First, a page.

Cal Shakes Blogging Fellow Peter Selawsky continues to blog from inside the Romeo & Juliet rehearsal room.
In my last post, I summarized the main points raised by director Shana Cooper as she discussed her upcoming production of Romeo and Juliet with Cal Shakes staff. Today, I want to take a closer look at how her general vision for the play is being reflected in the details of the production’s set design. We were lucky enough to recently hear from set designer Dan Ostling (Cal Shakes’ productions of The Verona Project, Macbeth, and Much Ado About Nothing) who shared some of his general thoughts about the play, and how they might relate to the specific needs of this production.
Ostling’s first observation was that the world Shakespeare created for Romeo and Juliet is “not what we immediately think about… it’s not perfume and flowers, it’s brutal.” More specifically, he pointed out that Renaissance Verona had the reputation of being a fortified, violent city. He imagines Verona as a fortified city filled with fortified houses and dangerous streets, torn by internecine strife and random violence where opposing forces meet in the public square—but with internal gardens and sanctuaries such as Juliet’s balcony or the Friar’s cell. The idea that love and beauty could grow up from the very heart of hate and violence may be why the story of the children of bitter enemies falling in love was ever considered remarkable in the first place, and may be why one of Shakespeare’s best-loved works still has the capacity to move us. Like director Cooper, Ostling emphasizes that the harshness of the young lovers’ surroundings not only endangers but highlights their love.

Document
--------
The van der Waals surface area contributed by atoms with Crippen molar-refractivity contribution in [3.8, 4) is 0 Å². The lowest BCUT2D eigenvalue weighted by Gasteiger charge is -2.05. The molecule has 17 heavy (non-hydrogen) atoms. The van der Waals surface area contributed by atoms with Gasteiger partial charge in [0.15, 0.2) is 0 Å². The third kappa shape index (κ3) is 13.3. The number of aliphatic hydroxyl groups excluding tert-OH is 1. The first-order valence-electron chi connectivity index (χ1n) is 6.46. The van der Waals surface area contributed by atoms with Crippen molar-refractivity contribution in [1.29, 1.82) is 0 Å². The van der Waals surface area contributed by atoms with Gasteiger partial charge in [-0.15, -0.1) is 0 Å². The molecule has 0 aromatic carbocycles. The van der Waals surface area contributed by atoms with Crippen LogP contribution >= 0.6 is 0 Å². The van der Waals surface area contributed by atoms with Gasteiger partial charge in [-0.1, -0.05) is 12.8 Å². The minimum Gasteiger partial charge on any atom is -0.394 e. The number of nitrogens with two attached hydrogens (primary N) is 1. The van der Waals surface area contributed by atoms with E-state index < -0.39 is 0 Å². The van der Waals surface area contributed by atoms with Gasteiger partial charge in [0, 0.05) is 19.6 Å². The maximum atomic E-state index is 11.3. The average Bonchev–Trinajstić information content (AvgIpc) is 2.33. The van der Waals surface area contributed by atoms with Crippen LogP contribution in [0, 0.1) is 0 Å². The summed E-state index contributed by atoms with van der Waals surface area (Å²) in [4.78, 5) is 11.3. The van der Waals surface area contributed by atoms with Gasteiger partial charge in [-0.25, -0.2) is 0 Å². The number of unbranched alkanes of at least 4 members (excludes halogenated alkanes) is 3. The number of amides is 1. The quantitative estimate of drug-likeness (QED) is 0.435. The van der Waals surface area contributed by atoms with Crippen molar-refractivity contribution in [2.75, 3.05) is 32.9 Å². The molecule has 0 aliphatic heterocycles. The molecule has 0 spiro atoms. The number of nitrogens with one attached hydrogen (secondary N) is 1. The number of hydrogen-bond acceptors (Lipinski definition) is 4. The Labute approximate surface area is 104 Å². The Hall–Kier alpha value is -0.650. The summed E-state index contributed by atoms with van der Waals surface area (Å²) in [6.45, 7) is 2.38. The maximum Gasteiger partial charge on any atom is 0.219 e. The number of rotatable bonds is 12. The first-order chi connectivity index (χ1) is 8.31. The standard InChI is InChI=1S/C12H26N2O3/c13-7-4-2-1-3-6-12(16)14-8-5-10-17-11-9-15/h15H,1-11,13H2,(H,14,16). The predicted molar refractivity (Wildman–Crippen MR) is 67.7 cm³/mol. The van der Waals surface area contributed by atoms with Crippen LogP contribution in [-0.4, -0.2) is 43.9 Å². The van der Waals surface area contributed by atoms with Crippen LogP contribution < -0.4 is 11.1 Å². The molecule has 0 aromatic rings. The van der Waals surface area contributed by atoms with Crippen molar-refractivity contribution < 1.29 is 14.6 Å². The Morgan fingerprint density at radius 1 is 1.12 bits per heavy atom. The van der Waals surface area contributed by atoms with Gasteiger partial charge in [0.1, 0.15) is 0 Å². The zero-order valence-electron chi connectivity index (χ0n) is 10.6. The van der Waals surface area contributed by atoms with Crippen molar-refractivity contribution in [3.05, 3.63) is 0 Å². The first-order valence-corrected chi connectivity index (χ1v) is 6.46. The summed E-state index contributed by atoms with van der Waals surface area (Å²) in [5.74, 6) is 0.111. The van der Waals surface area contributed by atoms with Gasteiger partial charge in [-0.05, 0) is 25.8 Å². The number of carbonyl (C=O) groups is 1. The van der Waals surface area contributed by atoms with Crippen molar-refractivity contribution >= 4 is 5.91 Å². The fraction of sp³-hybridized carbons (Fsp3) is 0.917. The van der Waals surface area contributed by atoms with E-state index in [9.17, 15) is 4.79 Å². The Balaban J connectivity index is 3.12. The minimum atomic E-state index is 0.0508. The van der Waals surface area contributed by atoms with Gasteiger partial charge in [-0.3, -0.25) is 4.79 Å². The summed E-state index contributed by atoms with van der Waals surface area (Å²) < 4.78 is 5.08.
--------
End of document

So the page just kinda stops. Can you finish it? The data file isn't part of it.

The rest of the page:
This focus on the bleakness of the surrounding world explains why Ostling envisions a bleak set with nothing superfluous: We “start from a bare stage and build up from there.” Indeed, Ostling claims to be the rare set designer with “a distrust of scenery,” refusing to allow any elements that do not prove themselves to be necessary. The set will feature barn wood that will be torched to look like reclaimed wood and worn, aged, rusted grates on the downstage corners of the stage. Both set and costume will display an appreciation for the possibilities of repurposed things, utilizing tension and distress of materials and creating an austere, militaristic vintage aesthetic. The stage will be built in the shape of an X, creating a neutral, public focal point for the collision of equal and opposing forces.
While the set will have a very minimal backdrop, Dan is interested in including (potentially) mobile spaces where actors can perch. For example, the crew has discussed various possibilities for re-creating the famous balcony scene. Seen with fresh eyes, this moment has the potential to appear as an unexpected miracle, full of tender humor and the wonder of the discovery of love.
Romeo and Juliet opens at the Bruns Ampitheater on July 3 and runs through July 28. Tickets are available on the Cal Shakes website.
Big thanks go to Jay Yamada for making this blogging fellowship possible.